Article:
The previous section has shown how diagrammatic techniques can be used to support the presentation of accident reports. This has important consequences for software development. Firstly, CAE diagrams encourage accident investigators to explicitly document the evidence that supports claims about the latent managerial, regulatory and technical problems that lead to particular bugs. Secondly, they help the readers of an accident report to trace and understand the arguments that lead to those claims. Such benefits are of little value, however, if designers cannot exploit the products of accident investigations to support development. This section, therefore, explains how techniques from design rationale [16] and contextual task analysis [17] can be used in conjunction with CAE diagrams to provide a link between the analytical techniques of accident investigations and the constructive techniques of software and hardware development.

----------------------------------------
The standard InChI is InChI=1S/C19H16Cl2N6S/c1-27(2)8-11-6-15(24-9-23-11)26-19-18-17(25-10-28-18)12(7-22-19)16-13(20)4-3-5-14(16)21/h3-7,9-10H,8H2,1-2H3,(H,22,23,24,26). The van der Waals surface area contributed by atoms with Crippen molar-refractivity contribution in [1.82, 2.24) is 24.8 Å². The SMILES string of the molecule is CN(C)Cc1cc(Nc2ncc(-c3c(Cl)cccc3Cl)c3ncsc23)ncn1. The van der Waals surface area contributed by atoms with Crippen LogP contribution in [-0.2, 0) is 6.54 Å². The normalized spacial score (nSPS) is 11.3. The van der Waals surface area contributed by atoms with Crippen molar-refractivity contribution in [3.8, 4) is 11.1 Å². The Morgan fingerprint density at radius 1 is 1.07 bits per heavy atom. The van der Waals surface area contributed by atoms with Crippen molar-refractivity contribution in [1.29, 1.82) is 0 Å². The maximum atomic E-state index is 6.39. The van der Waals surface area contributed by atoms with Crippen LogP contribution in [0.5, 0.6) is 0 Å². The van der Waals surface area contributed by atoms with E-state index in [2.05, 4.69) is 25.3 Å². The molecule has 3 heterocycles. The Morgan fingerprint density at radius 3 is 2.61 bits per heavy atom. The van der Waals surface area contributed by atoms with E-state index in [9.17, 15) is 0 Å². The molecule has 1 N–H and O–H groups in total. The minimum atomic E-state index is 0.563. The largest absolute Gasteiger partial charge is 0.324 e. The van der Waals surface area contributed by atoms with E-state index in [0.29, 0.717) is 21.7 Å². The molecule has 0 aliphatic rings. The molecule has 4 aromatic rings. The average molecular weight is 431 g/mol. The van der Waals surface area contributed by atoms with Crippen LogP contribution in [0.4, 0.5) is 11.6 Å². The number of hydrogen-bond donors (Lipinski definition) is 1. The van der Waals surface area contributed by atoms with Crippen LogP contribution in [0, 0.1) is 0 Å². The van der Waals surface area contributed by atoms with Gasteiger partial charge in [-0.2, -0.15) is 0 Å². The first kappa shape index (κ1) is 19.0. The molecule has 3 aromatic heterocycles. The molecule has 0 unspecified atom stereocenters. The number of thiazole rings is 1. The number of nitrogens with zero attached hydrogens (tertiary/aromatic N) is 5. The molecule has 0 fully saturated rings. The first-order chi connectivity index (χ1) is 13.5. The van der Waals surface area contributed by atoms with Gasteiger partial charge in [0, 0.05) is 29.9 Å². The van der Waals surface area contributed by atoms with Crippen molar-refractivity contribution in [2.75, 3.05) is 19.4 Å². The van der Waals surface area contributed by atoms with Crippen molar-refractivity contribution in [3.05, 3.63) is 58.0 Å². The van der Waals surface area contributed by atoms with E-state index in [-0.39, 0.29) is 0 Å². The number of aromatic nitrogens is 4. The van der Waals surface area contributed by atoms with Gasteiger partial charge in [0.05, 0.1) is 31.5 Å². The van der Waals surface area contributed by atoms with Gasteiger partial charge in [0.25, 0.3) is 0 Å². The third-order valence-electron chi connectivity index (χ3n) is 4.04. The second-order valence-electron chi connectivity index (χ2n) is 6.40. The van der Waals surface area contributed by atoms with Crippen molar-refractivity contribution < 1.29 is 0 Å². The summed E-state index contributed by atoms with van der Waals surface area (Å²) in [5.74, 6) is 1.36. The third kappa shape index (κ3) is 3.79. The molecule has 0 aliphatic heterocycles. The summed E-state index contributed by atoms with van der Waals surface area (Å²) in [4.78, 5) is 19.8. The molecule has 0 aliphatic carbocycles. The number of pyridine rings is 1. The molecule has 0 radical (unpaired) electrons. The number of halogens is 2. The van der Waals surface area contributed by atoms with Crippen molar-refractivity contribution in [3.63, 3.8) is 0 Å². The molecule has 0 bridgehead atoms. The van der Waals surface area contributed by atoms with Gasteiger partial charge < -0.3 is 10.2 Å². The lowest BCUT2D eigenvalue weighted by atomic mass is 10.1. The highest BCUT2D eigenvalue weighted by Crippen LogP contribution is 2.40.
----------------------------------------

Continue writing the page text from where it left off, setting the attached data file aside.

4.1 Design Rationale

Accident reports do not simply focus on what did, and what did not, cause an accident. They also play an important role in identifying the potential design options that might avoid future failures. The following citations present some of the recommendations that can be found at various places in the Health Authority’s report:

"Appropriate resilience measures will need to be built in to ensure that calls are not lost due to equipment or power failure and that the system has appropriate backup to cover any such contingency." ([8], Page 49).